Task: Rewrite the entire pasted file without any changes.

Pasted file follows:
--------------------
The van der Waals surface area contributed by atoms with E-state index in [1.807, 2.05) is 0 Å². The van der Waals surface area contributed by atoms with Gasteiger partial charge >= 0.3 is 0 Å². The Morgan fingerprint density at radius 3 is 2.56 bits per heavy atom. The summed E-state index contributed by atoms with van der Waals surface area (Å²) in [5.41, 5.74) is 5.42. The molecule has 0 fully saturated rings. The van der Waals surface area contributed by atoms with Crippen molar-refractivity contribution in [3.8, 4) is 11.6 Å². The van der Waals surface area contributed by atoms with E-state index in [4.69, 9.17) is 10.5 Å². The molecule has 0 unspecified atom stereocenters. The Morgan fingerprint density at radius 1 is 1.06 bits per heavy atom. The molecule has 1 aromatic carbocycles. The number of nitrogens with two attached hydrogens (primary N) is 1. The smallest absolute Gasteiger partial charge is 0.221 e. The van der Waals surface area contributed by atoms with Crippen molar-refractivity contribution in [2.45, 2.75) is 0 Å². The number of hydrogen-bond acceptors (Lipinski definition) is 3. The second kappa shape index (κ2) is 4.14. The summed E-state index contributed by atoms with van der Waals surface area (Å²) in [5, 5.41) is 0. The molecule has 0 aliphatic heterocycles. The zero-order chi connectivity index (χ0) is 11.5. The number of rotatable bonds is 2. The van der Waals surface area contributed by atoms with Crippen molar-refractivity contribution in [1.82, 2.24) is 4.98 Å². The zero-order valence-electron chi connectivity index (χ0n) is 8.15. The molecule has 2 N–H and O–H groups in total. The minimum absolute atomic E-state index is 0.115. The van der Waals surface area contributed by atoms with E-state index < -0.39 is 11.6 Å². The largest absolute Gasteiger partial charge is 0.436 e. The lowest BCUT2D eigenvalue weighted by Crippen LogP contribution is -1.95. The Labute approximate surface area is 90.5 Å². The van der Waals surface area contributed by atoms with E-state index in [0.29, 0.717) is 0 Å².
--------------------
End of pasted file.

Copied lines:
The van der Waals surface area contributed by atoms with E-state index in [1.807, 2.05) is 0 Å². The van der Waals surface area contributed by atoms with Gasteiger partial charge >= 0.3 is 0 Å². The Morgan fingerprint density at radius 3 is 2.56 bits per heavy atom. The summed E-state index contributed by atoms with van der Waals surface area (Å²) in [5.41, 5.74) is 5.42. The molecule has 0 fully saturated rings. The van der Waals surface area contributed by atoms with Crippen molar-refractivity contribution in [3.8, 4) is 11.6 Å². The van der Waals surface area contributed by atoms with E-state index in [4.69, 9.17) is 10.5 Å². The molecule has 0 unspecified atom stereocenters. The Morgan fingerprint density at radius 1 is 1.06 bits per heavy atom. The molecule has 1 aromatic carbocycles. The number of nitrogens with two attached hydrogens (primary N) is 1. The smallest absolute Gasteiger partial charge is 0.221 e. The van der Waals surface area contributed by atoms with Crippen molar-refractivity contribution in [2.45, 2.75) is 0 Å². The number of hydrogen-bond acceptors (Lipinski definition) is 3. The second kappa shape index (κ2) is 4.14. The summed E-state index contributed by atoms with van der Waals surface area (Å²) in [5, 5.41) is 0. The molecule has 0 aliphatic heterocycles. The zero-order chi connectivity index (χ0) is 11.5. The number of rotatable bonds is 2. The van der Waals surface area contributed by atoms with Crippen molar-refractivity contribution in [1.82, 2.24) is 4.98 Å². The zero-order valence-electron chi connectivity index (χ0n) is 8.15. The molecule has 2 N–H and O–H groups in total. The minimum absolute atomic E-state index is 0.115. The van der Waals surface area contributed by atoms with E-state index < -0.39 is 11.6 Å². The largest absolute Gasteiger partial charge is 0.436 e. The lowest BCUT2D eigenvalue weighted by Crippen LogP contribution is -1.95. The Labute approximate surface area is 90.5 Å². The van der Waals surface area contributed by atoms with E-state index in [0.29, 0.717) is 0 Å².